Application of the shooting method to second-order multi-point integral boundary-value problems
© Wang et al.; licensee Springer 2013
Received: 3 March 2013
Accepted: 8 August 2013
Published: 9 September 2013
In this paper, we focus on the following second-order multi-point integral boundary-value problem:
where , for and are given constants. The proof is based on the shooting method. By constructing a quadratic function and a sine function as the shooting objects and combining the integral mean value theorem with the comparison principle, we consider the existence of positive solutions to the BVP respectively under the case and the case . The method is concise and some new criteria are established.
MSC:34B10, 34B15, 34B18.
For the study of nonlinear second-order multi-point boundary-value problem, many results have been obtained by using all kinds of fixed point theorems related to a completely continuous map defined in a Banach space. We refer the reader to [1–9] and the references therein. Some of the results are so classical that little work can exceed; however, most of these papers are concerned with problems with boundary conditions of restrictions either on the slope of solutions and the solutions themselves, or on the number of boundary points [2, 5–8, 10].
where , for , , , , and there exists a such that .
The author obtained the existence of a positive solution to (1.1)-(1.2) under the case and (super-linear case) or the case and (sub-linear case) when .
where , .
Such a boundary condition might be more realistic in the mathematical models of thermal conductivity, groundwater flow, thermoelectric flexibility and plasma physics, because it describes the fluid properties in a certain continuous medium. Under the assumption that , Tariboon and the author proved that problem (1.1)-(1.3) has at least one positive solution in the super-linear case or in the sub-linear one.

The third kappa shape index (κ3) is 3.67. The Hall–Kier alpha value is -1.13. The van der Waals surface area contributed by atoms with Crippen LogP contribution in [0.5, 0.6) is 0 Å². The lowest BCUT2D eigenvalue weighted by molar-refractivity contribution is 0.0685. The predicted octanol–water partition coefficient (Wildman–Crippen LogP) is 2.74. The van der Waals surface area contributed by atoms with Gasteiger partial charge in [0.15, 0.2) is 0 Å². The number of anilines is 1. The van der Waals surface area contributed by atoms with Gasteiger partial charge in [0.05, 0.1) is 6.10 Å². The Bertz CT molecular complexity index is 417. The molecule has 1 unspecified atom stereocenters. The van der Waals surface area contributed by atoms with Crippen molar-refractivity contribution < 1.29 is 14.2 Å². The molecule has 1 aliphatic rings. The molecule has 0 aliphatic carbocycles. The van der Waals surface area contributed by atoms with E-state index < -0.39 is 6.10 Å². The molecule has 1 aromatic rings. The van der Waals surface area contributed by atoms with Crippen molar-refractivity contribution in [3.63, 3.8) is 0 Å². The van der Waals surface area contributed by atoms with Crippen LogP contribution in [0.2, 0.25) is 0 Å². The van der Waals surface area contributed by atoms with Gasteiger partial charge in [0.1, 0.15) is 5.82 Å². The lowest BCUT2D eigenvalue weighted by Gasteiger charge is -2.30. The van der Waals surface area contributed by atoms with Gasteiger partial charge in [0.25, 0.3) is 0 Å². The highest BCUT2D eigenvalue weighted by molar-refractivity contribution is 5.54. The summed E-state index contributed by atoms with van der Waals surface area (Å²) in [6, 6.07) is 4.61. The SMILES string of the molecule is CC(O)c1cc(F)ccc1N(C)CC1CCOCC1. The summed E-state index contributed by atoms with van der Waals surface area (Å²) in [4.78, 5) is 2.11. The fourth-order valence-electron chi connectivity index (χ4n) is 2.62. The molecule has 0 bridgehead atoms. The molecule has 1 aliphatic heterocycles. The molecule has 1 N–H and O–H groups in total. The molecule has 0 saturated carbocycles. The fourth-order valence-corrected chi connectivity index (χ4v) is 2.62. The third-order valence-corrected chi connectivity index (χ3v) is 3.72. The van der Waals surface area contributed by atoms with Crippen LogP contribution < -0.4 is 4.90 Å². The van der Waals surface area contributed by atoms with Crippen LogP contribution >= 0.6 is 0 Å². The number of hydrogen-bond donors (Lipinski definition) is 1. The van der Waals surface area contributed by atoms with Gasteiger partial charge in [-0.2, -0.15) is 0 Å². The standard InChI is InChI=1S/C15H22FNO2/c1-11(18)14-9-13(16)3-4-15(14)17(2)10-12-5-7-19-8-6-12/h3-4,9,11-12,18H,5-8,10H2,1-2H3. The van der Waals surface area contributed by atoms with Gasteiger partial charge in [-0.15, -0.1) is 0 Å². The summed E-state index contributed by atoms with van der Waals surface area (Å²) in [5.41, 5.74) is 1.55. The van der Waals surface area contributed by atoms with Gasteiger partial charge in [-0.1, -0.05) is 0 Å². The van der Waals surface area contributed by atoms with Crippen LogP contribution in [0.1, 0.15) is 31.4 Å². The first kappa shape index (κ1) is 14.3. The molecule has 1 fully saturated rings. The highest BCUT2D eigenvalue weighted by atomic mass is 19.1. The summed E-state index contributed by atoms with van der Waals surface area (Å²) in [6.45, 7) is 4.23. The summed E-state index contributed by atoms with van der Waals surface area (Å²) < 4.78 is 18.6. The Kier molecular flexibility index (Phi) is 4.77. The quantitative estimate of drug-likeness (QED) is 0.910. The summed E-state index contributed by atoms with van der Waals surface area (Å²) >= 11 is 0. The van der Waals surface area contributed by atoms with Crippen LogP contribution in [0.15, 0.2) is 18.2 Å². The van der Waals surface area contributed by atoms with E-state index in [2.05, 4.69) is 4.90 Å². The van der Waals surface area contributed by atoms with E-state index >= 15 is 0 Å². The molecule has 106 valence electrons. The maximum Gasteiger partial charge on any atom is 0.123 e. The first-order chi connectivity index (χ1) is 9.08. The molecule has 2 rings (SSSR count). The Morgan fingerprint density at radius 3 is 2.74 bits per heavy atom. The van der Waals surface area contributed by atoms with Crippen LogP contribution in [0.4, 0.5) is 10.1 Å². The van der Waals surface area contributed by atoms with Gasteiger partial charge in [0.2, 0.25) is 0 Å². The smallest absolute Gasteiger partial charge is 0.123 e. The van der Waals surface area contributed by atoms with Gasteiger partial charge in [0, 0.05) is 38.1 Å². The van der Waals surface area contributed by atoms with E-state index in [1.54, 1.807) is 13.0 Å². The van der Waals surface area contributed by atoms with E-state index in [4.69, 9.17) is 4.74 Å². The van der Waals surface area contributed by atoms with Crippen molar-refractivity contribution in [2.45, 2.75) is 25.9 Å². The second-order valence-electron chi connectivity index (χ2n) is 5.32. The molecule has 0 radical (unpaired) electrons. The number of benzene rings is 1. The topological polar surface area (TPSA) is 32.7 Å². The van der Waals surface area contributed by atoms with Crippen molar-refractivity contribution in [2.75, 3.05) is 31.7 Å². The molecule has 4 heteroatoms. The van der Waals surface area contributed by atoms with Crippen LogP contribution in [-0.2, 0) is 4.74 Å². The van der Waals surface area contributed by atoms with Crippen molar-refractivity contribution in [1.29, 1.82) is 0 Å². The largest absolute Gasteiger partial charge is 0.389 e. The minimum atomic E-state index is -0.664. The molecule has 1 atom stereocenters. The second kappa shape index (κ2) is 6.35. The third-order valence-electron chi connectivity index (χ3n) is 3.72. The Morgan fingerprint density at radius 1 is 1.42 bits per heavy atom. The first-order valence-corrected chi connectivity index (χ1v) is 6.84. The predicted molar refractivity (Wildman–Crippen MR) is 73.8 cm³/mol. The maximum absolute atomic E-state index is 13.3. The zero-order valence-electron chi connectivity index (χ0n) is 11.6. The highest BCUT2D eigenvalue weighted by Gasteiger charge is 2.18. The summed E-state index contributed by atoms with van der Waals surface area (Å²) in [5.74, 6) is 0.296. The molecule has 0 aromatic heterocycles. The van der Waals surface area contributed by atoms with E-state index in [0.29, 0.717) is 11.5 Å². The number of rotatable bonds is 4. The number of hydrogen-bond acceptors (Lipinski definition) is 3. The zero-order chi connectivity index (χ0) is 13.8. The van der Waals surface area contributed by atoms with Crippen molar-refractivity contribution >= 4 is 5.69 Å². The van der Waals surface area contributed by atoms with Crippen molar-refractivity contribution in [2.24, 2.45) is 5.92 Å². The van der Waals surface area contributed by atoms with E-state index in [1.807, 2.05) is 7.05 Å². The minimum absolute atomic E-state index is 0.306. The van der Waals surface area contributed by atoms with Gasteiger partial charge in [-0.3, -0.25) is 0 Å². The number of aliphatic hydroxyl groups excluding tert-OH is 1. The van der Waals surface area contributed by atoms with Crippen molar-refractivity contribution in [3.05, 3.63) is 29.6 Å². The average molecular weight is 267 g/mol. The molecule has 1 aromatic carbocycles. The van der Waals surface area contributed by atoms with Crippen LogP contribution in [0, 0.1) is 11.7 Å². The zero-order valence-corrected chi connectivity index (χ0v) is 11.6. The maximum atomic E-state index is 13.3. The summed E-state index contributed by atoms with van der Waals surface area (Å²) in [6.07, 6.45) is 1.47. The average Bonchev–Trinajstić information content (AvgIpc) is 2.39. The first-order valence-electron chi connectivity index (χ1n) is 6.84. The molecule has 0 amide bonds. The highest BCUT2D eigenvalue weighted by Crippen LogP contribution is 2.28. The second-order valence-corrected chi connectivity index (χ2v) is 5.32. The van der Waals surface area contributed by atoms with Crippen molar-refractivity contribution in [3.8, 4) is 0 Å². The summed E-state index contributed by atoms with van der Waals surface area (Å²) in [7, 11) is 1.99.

However, the method used in the previous two papers is Krasnoselskii’s fixed point theorem in a cone, which relates to constructing a completely continuous cone map in a Banach space, and the proof is somewhat procedural.
where , for , then there must exist a number m between and such that is the solution of (1.4)-(1.5). By constructing two sine functions as the shooting objects and combining with the comparison principle, the author obtained some better results than those via fixed point techniques for the existence of positive solutions to (1.4)-(1.5).
where , for and are given constants. Following the principle of the shooting method, there are two obstacles we encounter. The first one is that the boundary condition involves integral from 0 to (), so we transform the integral problem into a single-point problem by using the integral mean value theorem. The other difficulty is that we cannot obtain the existence results by constructing two sine functions as in  because of the particularity of in . Therefore, we construct a quadratic function and a sine function as the objective ones.
The purpose of this article lies in two aspects. One is to explore the application of the shooting method in a more complicated multi-point integral boundary value problem, which demonstrates another way in studying BVPs. The other one is to establish new criteria for the existence of positive solutions to (1.1)-(1.7) under the case and the case .
In this paper, we always assume:
(H1) , , .
Under the assumption, it is not difficult to prove that the initial problem (1.1)-(1.6) has at least one solution defined on . In fact, after translating second-order differential equation (1.1) into one-order equations, one can draw the conclusion .